About Muhlbach Waterfall
The Muhlbach Waterfall (or Muehlbach Waterfall or Mühlbachfall; meaning “Mill Creek Falls” or “Mill Brook Falls”) was visible in plain sight while strolling the main drag through the beautiful lakeside UNESCO World Heritage town of Hallstatt.
While it was probably one of the most seen waterfalls in Austria given the sheer quantity of tourists overwhelming the town, it actually wasn’t all that obvious to get a better look at it.
The key was to walk uphill from the main drag either on the Oberer Marktplatz, Badergraben, or the Gemeindestiege starting at the well-photographed Marktplatz.
It was at the upper parts of these inner walkways that I was able to go up the stairs of the Müllerstiege or a separate set of steps up the Oberer Marktplatz.
The steps eventually led up to a hidden car park between a pair of tunnels with a nice view over the town towards the Hallstättersee as well as the Muhlbach Waterfall itself.
That panorama and car park was also known as the Parkterrase.
You’d think that with a view like this, it would be crowded with tourists.
Yet surprisingly, there weren’t that many people around when I made my visit on an afternoon in the Summer of 2018.
Indeed, most of the tour bus crowd was content to just walk the main drag, and thus that made this experience all the more satisfying.
Overall, the walk from the P1 car park (see directions below) to get up to this spot was about 2.2km round trip.
It took me around 30-45 minutes total.
The Muhlbach Waterfall resides in the town of Hallstatt in the state of Upper Austria (Oberösterreich), Austria. It is administered by the Hallstatt government. For information or inquiries about the area as well as current conditions, you can try visiting their website.
Since the Muhlbach Waterfall is pretty much in Hallstatt, reaching this waterfall is as simple as reaching the famous town.
As a matter of fact, Hallstatt is pretty easily accessed by car or by bus.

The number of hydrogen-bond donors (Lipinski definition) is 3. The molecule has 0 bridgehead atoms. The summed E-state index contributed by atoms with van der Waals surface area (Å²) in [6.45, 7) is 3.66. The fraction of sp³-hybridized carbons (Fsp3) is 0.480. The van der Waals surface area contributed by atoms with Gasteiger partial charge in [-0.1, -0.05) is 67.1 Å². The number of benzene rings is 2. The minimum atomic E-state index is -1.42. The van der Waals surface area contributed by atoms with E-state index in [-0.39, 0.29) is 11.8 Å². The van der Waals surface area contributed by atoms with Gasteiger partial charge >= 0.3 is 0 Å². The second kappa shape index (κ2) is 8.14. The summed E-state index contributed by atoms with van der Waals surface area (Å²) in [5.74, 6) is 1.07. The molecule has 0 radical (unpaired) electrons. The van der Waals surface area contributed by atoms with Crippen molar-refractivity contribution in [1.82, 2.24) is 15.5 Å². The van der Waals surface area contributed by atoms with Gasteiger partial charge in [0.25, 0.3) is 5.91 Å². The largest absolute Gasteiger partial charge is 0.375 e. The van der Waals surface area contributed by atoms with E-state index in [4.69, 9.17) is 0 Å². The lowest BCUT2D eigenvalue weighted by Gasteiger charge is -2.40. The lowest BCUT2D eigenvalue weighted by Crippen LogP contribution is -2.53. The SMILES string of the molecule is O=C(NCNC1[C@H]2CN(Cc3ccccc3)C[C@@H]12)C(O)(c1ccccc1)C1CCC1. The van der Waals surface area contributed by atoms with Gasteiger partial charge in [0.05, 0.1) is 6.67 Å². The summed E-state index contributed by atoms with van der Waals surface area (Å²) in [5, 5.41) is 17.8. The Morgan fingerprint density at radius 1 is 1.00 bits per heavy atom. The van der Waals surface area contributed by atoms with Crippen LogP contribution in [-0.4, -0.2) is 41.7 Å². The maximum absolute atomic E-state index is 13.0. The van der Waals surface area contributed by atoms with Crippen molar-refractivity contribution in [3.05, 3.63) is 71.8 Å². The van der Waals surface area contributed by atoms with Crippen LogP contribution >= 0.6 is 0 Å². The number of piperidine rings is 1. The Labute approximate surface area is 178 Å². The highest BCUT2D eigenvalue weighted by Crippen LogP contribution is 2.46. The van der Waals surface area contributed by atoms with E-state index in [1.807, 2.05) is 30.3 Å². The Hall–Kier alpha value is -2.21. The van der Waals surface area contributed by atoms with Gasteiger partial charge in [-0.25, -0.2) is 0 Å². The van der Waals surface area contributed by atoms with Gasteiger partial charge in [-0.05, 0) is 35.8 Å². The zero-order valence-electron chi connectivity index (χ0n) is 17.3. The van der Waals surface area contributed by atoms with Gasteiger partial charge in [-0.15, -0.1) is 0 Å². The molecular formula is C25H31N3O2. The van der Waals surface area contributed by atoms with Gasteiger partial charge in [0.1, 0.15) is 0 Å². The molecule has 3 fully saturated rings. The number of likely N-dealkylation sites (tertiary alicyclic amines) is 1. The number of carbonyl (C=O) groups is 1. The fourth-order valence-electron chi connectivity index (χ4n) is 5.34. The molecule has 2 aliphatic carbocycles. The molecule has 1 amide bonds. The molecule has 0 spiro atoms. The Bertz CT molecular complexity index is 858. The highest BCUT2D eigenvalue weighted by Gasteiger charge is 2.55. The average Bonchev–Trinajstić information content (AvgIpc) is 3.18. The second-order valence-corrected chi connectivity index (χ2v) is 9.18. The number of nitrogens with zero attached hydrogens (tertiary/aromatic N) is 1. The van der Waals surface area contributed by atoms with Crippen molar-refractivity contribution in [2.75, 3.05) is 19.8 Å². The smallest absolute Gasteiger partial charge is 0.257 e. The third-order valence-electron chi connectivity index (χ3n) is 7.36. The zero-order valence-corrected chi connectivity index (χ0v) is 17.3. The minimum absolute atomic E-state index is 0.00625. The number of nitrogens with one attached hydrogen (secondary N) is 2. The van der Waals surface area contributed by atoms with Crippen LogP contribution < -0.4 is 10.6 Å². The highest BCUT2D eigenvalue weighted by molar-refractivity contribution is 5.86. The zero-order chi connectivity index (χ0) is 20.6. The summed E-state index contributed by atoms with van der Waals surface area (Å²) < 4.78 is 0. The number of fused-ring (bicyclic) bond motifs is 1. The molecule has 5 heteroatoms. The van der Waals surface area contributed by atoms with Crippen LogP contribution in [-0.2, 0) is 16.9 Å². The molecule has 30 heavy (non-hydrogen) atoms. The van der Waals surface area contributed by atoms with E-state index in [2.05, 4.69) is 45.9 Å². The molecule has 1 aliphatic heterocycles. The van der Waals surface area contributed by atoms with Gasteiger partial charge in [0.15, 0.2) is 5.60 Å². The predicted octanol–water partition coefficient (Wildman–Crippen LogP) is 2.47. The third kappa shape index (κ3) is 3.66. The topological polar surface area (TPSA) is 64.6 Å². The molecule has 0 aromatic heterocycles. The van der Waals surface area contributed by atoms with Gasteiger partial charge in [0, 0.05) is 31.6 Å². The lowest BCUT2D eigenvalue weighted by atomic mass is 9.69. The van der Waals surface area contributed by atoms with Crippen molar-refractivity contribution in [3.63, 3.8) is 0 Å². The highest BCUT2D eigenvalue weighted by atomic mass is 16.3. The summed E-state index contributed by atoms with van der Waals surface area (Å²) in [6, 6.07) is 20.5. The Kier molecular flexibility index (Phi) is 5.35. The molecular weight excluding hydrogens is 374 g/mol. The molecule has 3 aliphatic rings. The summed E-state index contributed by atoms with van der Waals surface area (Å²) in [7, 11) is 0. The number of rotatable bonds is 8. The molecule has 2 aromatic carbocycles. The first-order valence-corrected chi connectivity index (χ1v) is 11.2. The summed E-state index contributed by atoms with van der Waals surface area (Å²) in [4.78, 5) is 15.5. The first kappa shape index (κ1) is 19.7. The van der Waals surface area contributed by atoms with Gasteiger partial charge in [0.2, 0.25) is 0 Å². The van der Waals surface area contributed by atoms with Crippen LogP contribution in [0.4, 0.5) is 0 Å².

We did it by car so we’ll describe how we drove here from Salzburg.
Even though the driving was all on well-marked highways, the tricky part was parking.
So in order to avoid disappointment, I’d recommend getting here as early in the morning as you can or pretty late in the afternoon (say after 4pm).
It’s quite dicey during the peak periods of the day from late morning to early afternoon.
Direct driving route from Salzburg to Hallstatt
From Salzburg, the quickest approach was to head south on the B150 towards the A10 autobahn.
After about 19km going south on the A10, we then took the ramp for the Golling exit, which led us on the B159 and then onto the B162 due east.
About 22km from the exit of the A10, we reached a fork with the B166 road.
We kept left at this fork, then we continued another 23km before turning right onto the L547 Road (Hallstättersee-Landesstraße) towards Hallstatt.
We took this narrow road south passing through a tunnel that deposited us right at some crosswalks by the entrance to the pedestrian walking zone of Hallstatt.
From here, we continued driving south for about another 500m before turning off to the right for the P1 car park, which was sheltered.
There was also a car park for the P2 parkplatz, but that one was unsheltered and there was usually someone standing at both the Demelgasse and Malerweg to prevent people from attempting to park there at peak times.
Overall, this drive took us about 75 minutes.
Scenic driving route from Salzburg to Hallstatt
There was also a more scenic route heading east from Salzburg towards Bad Ischl via the B158 and B145.
This route was slower because it was curvier, but it yielded some nice panoramic views of other lakes of the Salzkammergut Region.
It was too bad that there weren’t too many placees to pull out though because there were plenty of spots I really wished I could have stopped the car and soaked in the top down views of the lakes along the way.
The Parkterrase in Hallstatt
Finally, while it’s possible to park the car at the Parkterrase right in front of the Mühlbachfall, it doesn’t seem likely because it was almost always full.
Even the proprietors at the accommodation we were staying at said they don’t have much luck scoring a spot there.
But if you must try, the key is to take one of the exits inside the tunnel if you’re headed north.
Going in the opposite direction, you can try taking an exit on the left if you’re headed south before entering the tunnel.
I can’t elaborate more on this since I haven’t tried this.
For context, Hallstatt was about 72km (about 90 minutes drive) southeast of Salzburg, about 70km (under 90 minutes drive) east of Sankt Johann im Pongau, 79km (under 90 minutes drive) west of Admont, and 289km (about 3.5 hours drive) west of Vienna.
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